Welcome to the vengeance election
The fastest-selling item in the online campaign shop of Sen. Elizabeth Warren (D-Mass.) is a mug emblazoned, "billionaire tears."
"Savor a warm, slightly salty beverage of your choice in this union-made mug as you contemplate all the good a wealth tax could do," the product description suggests, listing off "universal childcare, student debt cancellation, universal free college, and more" as the benefits of Warren's plan to raise taxes on the uber-rich.
But c'mon, a pure-hearted devotion to doing good isn't why this mug is selling so well. It's selling because of the other half of the description, which recounts the time billionaire Leon Cooperman "was brought to tears on live television while discussing the prospect that a President Elizabeth Warren might require him to pay his fair share in taxes." It's selling because in this political moment, as Cato Institute scholar Walter Olson remarked, "the way to rally a mass following is to promise to hurt and humiliate the people they hate." Vengeance is mine; I will repay, saith the voter, and the ballot box will be the instrument of my wrath.
Warren is capitalizing on her voters' political sadism, but she did not create their appetite, nor is she the only candidate whose supporters are thus moved by antipathy and hungry for vengeance. The specific political moment Olson identified is the "Age of Trump," but it's bigger than President Trump, too. Fully four in 10 members of both major parties said in study results from earlier this year that members of the other party are "downright evil;" nearly one in five think they "lack the traits to be considered fully human;" and about the same proportion will say we'd "be better off as a country if large numbers of the opposing party in the public today just died."
Even the mug joke isn't original: "Liberal tears" stuff was popular among Trump's supporters long before the Warren campaign started hawking this mug. The president's campaign doesn't currently offer a "tears" mug of its own, but it does have products that seem calculated to reduce their owner's Democratic niece to sputtering frustration at the Thanksgiving table (e.g. the "Get over it" tee, the Trump-branded plastic straws, the "Woke" MAGA hat). All the gear you need to own the libs!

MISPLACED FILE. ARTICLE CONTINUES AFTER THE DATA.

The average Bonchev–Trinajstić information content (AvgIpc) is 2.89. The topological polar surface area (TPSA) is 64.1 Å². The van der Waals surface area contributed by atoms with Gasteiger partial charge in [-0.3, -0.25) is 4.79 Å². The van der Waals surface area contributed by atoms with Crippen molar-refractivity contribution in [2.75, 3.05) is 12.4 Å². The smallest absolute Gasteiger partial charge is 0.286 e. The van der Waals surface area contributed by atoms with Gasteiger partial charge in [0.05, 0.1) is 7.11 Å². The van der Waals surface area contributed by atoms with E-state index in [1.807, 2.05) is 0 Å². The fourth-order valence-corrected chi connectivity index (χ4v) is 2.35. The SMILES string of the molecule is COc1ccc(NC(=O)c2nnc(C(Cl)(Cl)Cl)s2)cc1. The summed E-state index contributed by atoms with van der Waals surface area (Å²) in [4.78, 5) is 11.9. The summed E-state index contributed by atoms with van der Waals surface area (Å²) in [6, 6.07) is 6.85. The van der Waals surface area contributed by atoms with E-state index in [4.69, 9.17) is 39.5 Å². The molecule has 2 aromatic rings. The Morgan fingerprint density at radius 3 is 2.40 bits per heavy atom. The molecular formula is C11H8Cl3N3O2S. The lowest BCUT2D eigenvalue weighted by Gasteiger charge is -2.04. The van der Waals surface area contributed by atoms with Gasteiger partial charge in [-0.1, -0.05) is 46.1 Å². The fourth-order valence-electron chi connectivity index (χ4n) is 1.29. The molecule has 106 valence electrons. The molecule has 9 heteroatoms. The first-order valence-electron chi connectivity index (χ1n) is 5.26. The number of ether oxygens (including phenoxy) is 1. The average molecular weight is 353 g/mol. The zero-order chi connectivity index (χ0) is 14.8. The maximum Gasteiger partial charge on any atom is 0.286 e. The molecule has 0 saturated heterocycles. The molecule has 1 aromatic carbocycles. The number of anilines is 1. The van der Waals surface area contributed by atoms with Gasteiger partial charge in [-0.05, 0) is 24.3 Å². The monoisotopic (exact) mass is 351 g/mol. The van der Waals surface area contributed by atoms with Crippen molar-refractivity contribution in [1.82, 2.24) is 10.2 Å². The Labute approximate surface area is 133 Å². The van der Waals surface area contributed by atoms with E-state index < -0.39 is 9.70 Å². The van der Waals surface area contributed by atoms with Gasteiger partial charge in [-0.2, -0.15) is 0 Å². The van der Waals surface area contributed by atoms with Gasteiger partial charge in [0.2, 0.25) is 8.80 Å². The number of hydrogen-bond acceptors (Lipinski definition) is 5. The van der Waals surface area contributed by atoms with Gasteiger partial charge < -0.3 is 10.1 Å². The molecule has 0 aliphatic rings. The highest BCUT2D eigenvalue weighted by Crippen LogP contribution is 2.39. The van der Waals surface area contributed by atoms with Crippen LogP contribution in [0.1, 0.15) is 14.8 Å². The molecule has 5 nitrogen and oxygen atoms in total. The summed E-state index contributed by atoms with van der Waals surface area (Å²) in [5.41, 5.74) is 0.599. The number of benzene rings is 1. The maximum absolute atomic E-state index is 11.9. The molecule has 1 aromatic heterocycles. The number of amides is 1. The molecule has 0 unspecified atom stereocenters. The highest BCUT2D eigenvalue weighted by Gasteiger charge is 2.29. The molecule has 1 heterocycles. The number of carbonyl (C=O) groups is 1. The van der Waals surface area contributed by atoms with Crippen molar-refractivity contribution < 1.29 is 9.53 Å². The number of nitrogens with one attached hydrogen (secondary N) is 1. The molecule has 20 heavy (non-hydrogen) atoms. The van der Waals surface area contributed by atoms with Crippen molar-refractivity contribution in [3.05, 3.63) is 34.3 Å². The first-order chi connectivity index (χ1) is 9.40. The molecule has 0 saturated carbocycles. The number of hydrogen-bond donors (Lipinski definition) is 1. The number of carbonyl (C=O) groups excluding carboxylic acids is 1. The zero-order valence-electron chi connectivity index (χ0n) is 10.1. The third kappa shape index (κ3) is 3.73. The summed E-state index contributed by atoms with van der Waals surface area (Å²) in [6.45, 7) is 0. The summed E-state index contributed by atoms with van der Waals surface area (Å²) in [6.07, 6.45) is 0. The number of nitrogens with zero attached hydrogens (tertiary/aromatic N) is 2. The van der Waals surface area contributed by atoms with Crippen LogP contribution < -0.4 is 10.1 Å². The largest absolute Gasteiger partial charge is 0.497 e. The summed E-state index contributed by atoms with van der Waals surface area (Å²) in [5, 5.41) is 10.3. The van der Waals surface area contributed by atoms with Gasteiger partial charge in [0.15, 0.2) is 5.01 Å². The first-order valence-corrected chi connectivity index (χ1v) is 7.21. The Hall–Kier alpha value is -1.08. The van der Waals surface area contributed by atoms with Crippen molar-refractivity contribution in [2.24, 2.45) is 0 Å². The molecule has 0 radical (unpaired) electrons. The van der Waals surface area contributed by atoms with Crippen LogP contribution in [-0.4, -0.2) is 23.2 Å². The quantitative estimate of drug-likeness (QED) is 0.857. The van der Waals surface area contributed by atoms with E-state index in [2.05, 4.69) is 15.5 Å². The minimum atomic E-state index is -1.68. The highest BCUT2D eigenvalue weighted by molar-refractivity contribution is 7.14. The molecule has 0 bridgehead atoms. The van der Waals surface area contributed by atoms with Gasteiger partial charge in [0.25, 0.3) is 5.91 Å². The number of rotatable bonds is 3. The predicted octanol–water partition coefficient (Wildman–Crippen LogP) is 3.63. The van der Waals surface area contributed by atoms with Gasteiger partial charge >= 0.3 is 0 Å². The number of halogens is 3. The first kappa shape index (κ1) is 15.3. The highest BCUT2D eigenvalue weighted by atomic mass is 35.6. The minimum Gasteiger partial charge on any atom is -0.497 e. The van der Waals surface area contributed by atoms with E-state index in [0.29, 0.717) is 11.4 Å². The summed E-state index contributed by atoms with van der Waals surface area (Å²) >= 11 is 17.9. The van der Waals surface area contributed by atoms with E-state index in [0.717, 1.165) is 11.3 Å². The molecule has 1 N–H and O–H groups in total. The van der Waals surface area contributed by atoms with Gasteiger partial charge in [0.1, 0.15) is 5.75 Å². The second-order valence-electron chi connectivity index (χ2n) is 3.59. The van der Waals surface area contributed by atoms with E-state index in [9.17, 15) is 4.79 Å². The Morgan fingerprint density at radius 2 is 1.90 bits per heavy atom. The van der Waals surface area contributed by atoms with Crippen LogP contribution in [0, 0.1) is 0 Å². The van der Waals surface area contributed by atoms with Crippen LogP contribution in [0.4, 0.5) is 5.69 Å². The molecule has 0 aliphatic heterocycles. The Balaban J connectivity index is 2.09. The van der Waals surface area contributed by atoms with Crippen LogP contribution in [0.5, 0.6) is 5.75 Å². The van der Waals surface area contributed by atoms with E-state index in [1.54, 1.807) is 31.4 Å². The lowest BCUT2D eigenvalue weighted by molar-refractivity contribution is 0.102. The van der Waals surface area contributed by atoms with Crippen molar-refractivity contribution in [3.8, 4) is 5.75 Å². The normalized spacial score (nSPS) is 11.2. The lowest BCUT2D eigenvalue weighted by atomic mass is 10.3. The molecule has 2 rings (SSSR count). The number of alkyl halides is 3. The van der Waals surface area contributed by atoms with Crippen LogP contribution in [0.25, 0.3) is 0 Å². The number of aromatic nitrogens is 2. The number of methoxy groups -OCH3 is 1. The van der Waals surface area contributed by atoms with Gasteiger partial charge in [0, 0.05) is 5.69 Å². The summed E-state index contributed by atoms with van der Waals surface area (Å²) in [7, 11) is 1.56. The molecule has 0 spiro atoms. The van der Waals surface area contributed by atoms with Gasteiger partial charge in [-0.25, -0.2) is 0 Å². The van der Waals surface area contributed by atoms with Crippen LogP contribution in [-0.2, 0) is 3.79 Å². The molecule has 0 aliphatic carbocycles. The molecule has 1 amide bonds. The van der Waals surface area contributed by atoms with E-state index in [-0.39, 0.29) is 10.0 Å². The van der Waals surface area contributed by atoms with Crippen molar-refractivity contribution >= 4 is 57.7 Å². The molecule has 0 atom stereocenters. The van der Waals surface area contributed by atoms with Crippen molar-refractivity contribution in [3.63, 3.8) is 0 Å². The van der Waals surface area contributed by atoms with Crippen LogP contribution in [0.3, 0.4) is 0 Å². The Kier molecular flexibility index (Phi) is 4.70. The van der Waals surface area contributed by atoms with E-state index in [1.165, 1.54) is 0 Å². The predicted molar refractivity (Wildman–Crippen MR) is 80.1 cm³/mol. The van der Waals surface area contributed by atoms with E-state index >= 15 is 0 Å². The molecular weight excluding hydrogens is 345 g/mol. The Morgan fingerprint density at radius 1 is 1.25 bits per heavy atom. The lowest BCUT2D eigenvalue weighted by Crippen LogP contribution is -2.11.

And this election is significantly about ownage, which is to say it's about vengeance. About taking power from the people you hate and using it against them. Making them cry. Making them scared or ashamed because they are bad people. Maybe locking them up. The aggravation is the point. The comeuppance is the goal.
Politics is always about power, but it is not inherently so malicious. "[W]hile partisan animus began to rise in the 1980s, it has grown dramatically over the past two decades," Stanford University political scientists Shanto Iyengar and Masha Krupenkin wrote in a 2018 study in Political Psychology. Support for one's own political tribes is increasingly linked to opposition to outsiders, they found, so much so that "hostility toward the opposing party has eclipsed positive affect for one's own party as a motive for political participation" — which is to say Americans are more likely to vote against the other party than for their own. Out with, "When they go low, we go high;" in with, "When they go low, we kick them."
This negative partisanship means much of the 2020 election is focused on the perceived evil we want to punish or the allegedly deserved pain we wish to inflict over the good we hope to accomplish: Universal childcare, student debt cancellation, and universal free college are great or whatever, but what's really fantastic about a wealth tax is the chance to stick it to those selfish moneybags. Or among Trump's crowd: Lower taxes, less regulation, sure, but let's talk mass deportation, an alligator-filled border moat, or shooting migrants in the legs.
Certainly, there's a difference between wanting to make someone feel bad by confiscating some of their enormous wealth ("billionaire tears") and wanting to force them out of their home and away from their family ("Send her back!"). There's also a difference between a plausible policy goal like the wealth tax and a fantastical musing like the alligator moat. Yet the disparity here is one of degree, not type. Both sides seek to use power as a cudgel against political opponents. Antagonism is the priority.
Vengeance politics doesn't necessarily produce different policies, though it does devalue policy accomplishments in favor of the emotional satisfaction successfully hurting or riling opponents can bring. Yet even when the practical effects are the same, this motivation matters — to the state of our souls if nothing else. Seeking a wealth tax or restrictive immigration rules or any similarly controversial proposal because you sincerely believe it is the right thing to do is ethically debatable. Seeking it in whole or part because you like to see political enemies suffer is not.
Malice is never a virtue, not even when the feeling is mutual.
Want more essential commentary and analysis like this delivered straight to your inbox? Sign up for The Week's "Today's best articles" newsletter here.